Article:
Right Start

Understanding Autism

Every individual has a unique and meaningful contribution to make to society. Autism is part of who a person is.

What is autism?

Autism Spectrum Disorder (ASD) is a developmental disability. It commonly presents in early childhood; however, some individuals may not be diagnosed later in life.

ASD is seen on a continuum, some individuals may have mild presentation, living independent lives, while others may have more severe disabilities requiring continued support and care, it is a disability which affects how people communicate and interact with the world. One in 100 people are on the autism spectrum.

Autism is not considered an illness or disease, and therefore it cannot be cured. However, getting the right treatment and support can help improve outcomes.

Characteristics of Autism

Characteristics of autism include;

  • Communication difficulties
  • Sensory sensitivity or processing difficulties
  • Difficulties relating to others
  • Difficulties understanding feelings and emotions
  • Restricted or repetitive behaviors 
  • Reliance on routine
  • Difficulties with flexibility of thought
  • Narrow or intensely focused interests

Being autistic

Understanding Autism can be overwhelming to parents and other family members, but at Right Start Inc we want to help and teach you what autism is. 

Autism is a spectrum condition and affects people in different ways. Like all people, autistic people have their own strengths and weaknesses. Below is a list of some difficulties autistic people may share, including the two key difficulties required for a diagnosis. 

Social communication and social interaction

Communication can be a challenge for some individuals with autism. For instance, they may find it hard to read body language, understand peoples’ emotions or process language. 

We all use a mix of verbal, gesture, body language and more to communicate. For some people, augmented and alternative communication methods help them to communicate.

Repetitive behavior

Routines can help reduce anxiety for people with autism. For example, using the same route to go to work every day helps the person feel in control. Changes to routine, big or small, can be hard to process.

Where possible, planning ahead can help reduce any confusion or anxiety that the disruption may cause. 

People with autism may also have repetitive movements such as hand flapping or making sounds. These are often calming for the individual when they feel stressed.

Sensory difficulties 

People with autism can experience under- or over-sensitivity to sounds, touch, smells, pain, light or temperature. Sounds or smells that many people block out can be over-stimulating and cause stress. 

It may also be under-stimulating and a person might look to increase their sensory input by turning the volume up or getting closer to smells. 

Behaviors that challenge

When stress or anxiety build up it can lead to challenging behaviors or “meltdowns”. This may take on many forms including screaming, kicking, running away or ceasing communication.  

These behaviors are often the result of an individual being overwhelmed and can occur when a person is finding it difficult to communicate. It is important to understand why challenging behaviors may arise so that the right support can be given to address them.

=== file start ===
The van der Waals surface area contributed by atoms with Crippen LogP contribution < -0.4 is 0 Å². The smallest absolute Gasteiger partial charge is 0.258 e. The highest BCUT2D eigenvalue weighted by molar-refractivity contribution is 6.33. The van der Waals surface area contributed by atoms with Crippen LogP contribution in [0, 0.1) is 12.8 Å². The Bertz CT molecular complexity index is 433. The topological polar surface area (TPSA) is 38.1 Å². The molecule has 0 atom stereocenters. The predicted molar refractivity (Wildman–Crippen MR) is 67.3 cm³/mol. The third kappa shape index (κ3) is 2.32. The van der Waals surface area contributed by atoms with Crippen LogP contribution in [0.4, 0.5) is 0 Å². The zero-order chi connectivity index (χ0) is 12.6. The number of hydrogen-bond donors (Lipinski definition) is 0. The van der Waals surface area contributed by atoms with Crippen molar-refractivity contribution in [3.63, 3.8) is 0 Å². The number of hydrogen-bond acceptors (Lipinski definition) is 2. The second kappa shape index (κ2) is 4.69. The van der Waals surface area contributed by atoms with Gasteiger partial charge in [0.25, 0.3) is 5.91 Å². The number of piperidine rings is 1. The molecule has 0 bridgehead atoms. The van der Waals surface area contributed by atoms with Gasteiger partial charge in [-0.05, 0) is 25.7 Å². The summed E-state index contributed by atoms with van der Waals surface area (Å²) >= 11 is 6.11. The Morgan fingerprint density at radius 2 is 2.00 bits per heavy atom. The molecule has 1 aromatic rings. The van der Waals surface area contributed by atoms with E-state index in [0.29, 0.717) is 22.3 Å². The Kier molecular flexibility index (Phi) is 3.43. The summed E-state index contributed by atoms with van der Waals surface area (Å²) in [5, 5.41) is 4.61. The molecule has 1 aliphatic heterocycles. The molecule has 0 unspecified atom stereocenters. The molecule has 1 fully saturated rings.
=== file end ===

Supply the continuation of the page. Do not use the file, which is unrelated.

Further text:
Meltdowns and shutdowns

When everything becomes too much for an autistic person, they can go into meltdown or shutdown. These are very intense and exhausting experiences.

A meltdown happens when someone becomes completely overwhelmed by their current situation and temporarily loses behavioral control.  This loss of control can be verbal (e.g., shouting, screaming, crying) or physical (e.g., kicking, lashing out, biting) or both. 

Meltdowns in children are often mistaken for temper tantrums and parents and their autistic children often experience hurtful comments and judgmental stares from less understanding members of the public. 

A shutdown appears less intense to the outside world but can be equally debilitating. Shutdowns are also a response to being overwhelmed, but may appear more passive – e.g., an autistic person going quiet or ‘switching off’.

One autistic woman described having a shutdown as: ‘just as frustrating as a meltdown, because of not being able to figure out how to react how I want to, or not being able to react at all; there isn’t any ‘figuring out’ because the mind feels like it is past a state of being able to interpret.’

Over- or under-sensitivity to light, sound, taste or touch

Autistic people may experience over- or under-sensitivity to sounds, touch, tastes, smells, light, colors, temperatures or pain. For example, they may find certain background sounds like music in a restaurant, which other people ignore or block out, unbearably loud or distracting.

This can cause anxiety or even physical pain. Many autistic people prefer not to hug due to discomfort, which can be misinterpreted as being cold and aloof.

Many autistic people avoid everyday situations because of their sensitivity issues. Schools, workplaces and shopping centers can be particularly overwhelming and cause sensory overload. There are many simple adjustments that can be made to make environments more autism-friendly. 

Highly focused interests or hobbies

Many autistic people have intense and highly focused interests, often from a fairly young age. These can change over time or be lifelong. Autistic people can become experts in their special interests and often enjoy sharing this specialized knowledge. 

Like all people, autistic people gain huge amounts of pleasure from pursuing their interests and see them as fundamental to their wellbeing and overall happiness.

Being highly focused helps many autistic people do well academically and in the workplace. However, they can also become so engrossed in particular topics or activities that they may neglect other aspects of their lives.